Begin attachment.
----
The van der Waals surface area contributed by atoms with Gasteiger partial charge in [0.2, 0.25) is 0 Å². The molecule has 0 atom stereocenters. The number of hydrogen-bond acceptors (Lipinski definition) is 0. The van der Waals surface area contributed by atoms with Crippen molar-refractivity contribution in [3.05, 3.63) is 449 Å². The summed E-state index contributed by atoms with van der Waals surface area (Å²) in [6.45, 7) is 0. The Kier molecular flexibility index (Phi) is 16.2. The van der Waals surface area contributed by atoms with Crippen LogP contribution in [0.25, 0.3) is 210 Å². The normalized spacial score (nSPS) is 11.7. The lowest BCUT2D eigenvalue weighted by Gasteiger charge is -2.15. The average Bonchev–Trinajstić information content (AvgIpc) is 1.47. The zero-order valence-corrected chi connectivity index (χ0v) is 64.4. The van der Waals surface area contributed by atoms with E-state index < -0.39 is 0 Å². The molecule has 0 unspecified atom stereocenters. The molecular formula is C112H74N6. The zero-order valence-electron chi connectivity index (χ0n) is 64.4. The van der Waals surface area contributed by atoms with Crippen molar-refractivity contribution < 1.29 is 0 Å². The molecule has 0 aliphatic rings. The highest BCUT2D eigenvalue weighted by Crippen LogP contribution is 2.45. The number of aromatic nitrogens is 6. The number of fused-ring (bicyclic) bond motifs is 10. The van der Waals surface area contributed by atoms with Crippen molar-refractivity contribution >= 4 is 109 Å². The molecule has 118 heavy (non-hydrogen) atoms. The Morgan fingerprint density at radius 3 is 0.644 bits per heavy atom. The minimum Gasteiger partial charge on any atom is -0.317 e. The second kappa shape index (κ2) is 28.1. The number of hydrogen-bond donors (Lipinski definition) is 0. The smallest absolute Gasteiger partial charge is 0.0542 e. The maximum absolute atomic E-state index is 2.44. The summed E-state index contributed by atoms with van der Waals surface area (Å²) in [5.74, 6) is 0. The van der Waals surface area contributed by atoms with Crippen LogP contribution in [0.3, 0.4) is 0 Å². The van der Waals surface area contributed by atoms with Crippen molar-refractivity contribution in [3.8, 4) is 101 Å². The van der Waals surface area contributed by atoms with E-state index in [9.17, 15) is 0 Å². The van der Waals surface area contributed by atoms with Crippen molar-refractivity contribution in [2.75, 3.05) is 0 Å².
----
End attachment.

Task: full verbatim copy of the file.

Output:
The van der Waals surface area contributed by atoms with Gasteiger partial charge in [0.2, 0.25) is 0 Å². The molecule has 0 atom stereocenters. The number of hydrogen-bond acceptors (Lipinski definition) is 0. The van der Waals surface area contributed by atoms with Crippen molar-refractivity contribution in [3.05, 3.63) is 449 Å². The summed E-state index contributed by atoms with van der Waals surface area (Å²) in [6.45, 7) is 0. The Kier molecular flexibility index (Phi) is 16.2. The van der Waals surface area contributed by atoms with Crippen LogP contribution in [0.25, 0.3) is 210 Å². The normalized spacial score (nSPS) is 11.7. The lowest BCUT2D eigenvalue weighted by Gasteiger charge is -2.15. The average Bonchev–Trinajstić information content (AvgIpc) is 1.47. The zero-order valence-corrected chi connectivity index (χ0v) is 64.4. The van der Waals surface area contributed by atoms with E-state index < -0.39 is 0 Å². The molecule has 0 unspecified atom stereocenters. The molecular formula is C112H74N6. The zero-order valence-electron chi connectivity index (χ0n) is 64.4. The van der Waals surface area contributed by atoms with Crippen molar-refractivity contribution < 1.29 is 0 Å². The molecule has 0 aliphatic rings. The highest BCUT2D eigenvalue weighted by Crippen LogP contribution is 2.45. The number of aromatic nitrogens is 6. The number of fused-ring (bicyclic) bond motifs is 10. The van der Waals surface area contributed by atoms with Crippen molar-refractivity contribution >= 4 is 109 Å². The molecule has 118 heavy (non-hydrogen) atoms. The Morgan fingerprint density at radius 3 is 0.644 bits per heavy atom. The minimum Gasteiger partial charge on any atom is -0.317 e. The second kappa shape index (κ2) is 28.1. The number of hydrogen-bond donors (Lipinski definition) is 0. The smallest absolute Gasteiger partial charge is 0.0542 e. The maximum absolute atomic E-state index is 2.44. The summed E-state index contributed by atoms with van der Waals surface area (Å²) in [5.74, 6) is 0. The van der Waals surface area contributed by atoms with Crippen LogP contribution in [0.3, 0.4) is 0 Å². The van der Waals surface area contributed by atoms with Crippen molar-refractivity contribution in [3.8, 4) is 101 Å². The van der Waals surface area contributed by atoms with E-state index in [9.17, 15) is 0 Å². The van der Waals surface area contributed by atoms with Crippen molar-refractivity contribution in [2.75, 3.05) is 0 Å².